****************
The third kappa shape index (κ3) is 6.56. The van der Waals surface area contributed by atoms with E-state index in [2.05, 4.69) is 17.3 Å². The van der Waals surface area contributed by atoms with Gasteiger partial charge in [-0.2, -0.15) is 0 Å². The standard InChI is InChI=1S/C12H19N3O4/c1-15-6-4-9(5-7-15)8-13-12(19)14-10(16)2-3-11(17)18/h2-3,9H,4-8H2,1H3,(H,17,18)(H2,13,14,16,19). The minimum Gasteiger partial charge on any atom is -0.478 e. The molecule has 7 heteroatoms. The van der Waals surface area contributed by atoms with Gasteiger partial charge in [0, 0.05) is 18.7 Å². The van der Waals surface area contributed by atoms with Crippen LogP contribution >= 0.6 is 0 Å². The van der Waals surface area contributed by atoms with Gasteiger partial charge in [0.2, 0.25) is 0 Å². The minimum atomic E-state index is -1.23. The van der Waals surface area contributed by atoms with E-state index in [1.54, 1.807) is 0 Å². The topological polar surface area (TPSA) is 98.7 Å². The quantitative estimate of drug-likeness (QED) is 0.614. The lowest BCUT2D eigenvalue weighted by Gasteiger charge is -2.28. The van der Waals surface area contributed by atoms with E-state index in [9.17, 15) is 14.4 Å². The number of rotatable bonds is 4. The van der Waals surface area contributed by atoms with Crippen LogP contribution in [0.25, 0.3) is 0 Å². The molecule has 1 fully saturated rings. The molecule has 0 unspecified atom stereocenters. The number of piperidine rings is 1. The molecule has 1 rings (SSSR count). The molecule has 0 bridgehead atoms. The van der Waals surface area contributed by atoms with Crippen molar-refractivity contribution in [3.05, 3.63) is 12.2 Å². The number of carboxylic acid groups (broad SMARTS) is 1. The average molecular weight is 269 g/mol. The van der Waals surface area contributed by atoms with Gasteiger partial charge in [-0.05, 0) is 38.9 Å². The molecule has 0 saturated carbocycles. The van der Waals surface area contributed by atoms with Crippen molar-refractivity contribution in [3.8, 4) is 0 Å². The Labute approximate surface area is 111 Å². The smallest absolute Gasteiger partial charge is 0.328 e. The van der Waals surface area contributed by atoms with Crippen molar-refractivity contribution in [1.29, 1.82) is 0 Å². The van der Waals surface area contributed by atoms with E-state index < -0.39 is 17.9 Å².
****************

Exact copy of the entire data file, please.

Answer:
The third kappa shape index (κ3) is 6.56. The van der Waals surface area contributed by atoms with E-state index in [2.05, 4.69) is 17.3 Å². The van der Waals surface area contributed by atoms with Gasteiger partial charge in [-0.2, -0.15) is 0 Å². The standard InChI is InChI=1S/C12H19N3O4/c1-15-6-4-9(5-7-15)8-13-12(19)14-10(16)2-3-11(17)18/h2-3,9H,4-8H2,1H3,(H,17,18)(H2,13,14,16,19). The minimum Gasteiger partial charge on any atom is -0.478 e. The molecule has 7 heteroatoms. The van der Waals surface area contributed by atoms with Gasteiger partial charge in [0, 0.05) is 18.7 Å². The van der Waals surface area contributed by atoms with Crippen LogP contribution >= 0.6 is 0 Å². The van der Waals surface area contributed by atoms with Gasteiger partial charge in [0.2, 0.25) is 0 Å². The minimum atomic E-state index is -1.23. The van der Waals surface area contributed by atoms with E-state index in [1.54, 1.807) is 0 Å². The topological polar surface area (TPSA) is 98.7 Å². The quantitative estimate of drug-likeness (QED) is 0.614. The lowest BCUT2D eigenvalue weighted by Gasteiger charge is -2.28. The van der Waals surface area contributed by atoms with E-state index in [9.17, 15) is 14.4 Å². The number of rotatable bonds is 4. The van der Waals surface area contributed by atoms with Crippen LogP contribution in [0.25, 0.3) is 0 Å². The molecule has 1 fully saturated rings. The molecule has 0 unspecified atom stereocenters. The number of piperidine rings is 1. The molecule has 1 rings (SSSR count). The molecule has 0 bridgehead atoms. The van der Waals surface area contributed by atoms with Crippen molar-refractivity contribution in [3.05, 3.63) is 12.2 Å². The number of carboxylic acid groups (broad SMARTS) is 1. The average molecular weight is 269 g/mol. The van der Waals surface area contributed by atoms with Gasteiger partial charge in [-0.05, 0) is 38.9 Å². The molecule has 0 saturated carbocycles. The van der Waals surface area contributed by atoms with Crippen molar-refractivity contribution in [3.8, 4) is 0 Å². The Labute approximate surface area is 111 Å². The smallest absolute Gasteiger partial charge is 0.328 e. The van der Waals surface area contributed by atoms with Crippen molar-refractivity contribution in [1.29, 1.82) is 0 Å². The van der Waals surface area contributed by atoms with E-state index < -0.39 is 17.9 Å².